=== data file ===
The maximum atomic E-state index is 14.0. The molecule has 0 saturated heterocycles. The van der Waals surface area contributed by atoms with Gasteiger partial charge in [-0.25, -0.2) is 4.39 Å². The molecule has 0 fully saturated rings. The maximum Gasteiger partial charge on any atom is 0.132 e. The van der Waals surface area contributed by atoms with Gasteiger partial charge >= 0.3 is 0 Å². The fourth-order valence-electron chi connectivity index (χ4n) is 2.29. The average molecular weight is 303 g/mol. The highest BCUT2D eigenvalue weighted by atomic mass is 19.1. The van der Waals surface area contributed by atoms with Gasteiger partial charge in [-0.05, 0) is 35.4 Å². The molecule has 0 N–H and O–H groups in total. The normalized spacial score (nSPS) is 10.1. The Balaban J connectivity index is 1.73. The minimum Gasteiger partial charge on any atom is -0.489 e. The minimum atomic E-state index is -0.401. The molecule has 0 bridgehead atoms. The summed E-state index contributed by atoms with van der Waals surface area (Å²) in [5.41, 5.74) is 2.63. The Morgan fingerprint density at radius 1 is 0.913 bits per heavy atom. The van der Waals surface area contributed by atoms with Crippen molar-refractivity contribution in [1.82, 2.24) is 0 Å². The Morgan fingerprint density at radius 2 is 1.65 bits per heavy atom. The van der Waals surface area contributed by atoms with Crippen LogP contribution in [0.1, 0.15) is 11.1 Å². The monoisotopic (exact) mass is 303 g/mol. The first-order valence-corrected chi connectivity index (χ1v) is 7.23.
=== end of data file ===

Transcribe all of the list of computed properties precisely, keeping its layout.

The maximum atomic E-state index is 14.0. The molecule has 0 saturated heterocycles. The van der Waals surface area contributed by atoms with Gasteiger partial charge in [-0.25, -0.2) is 4.39 Å². The molecule has 0 fully saturated rings. The maximum Gasteiger partial charge on any atom is 0.132 e. The van der Waals surface area contributed by atoms with Gasteiger partial charge >= 0.3 is 0 Å². The fourth-order valence-electron chi connectivity index (χ4n) is 2.29. The average molecular weight is 303 g/mol. The highest BCUT2D eigenvalue weighted by atomic mass is 19.1. The van der Waals surface area contributed by atoms with Gasteiger partial charge in [-0.05, 0) is 35.4 Å². The molecule has 0 N–H and O–H groups in total. The normalized spacial score (nSPS) is 10.1. The Balaban J connectivity index is 1.73. The minimum Gasteiger partial charge on any atom is -0.489 e. The minimum atomic E-state index is -0.401. The molecule has 0 bridgehead atoms. The summed E-state index contributed by atoms with van der Waals surface area (Å²) in [5.41, 5.74) is 2.63. The Morgan fingerprint density at radius 1 is 0.913 bits per heavy atom. The van der Waals surface area contributed by atoms with Crippen molar-refractivity contribution in [1.82, 2.24) is 0 Å². The Morgan fingerprint density at radius 2 is 1.65 bits per heavy atom. The van der Waals surface area contributed by atoms with Crippen LogP contribution in [0.1, 0.15) is 11.1 Å². The monoisotopic (exact) mass is 303 g/mol. The first-order valence-corrected chi connectivity index (χ1v) is 7.23.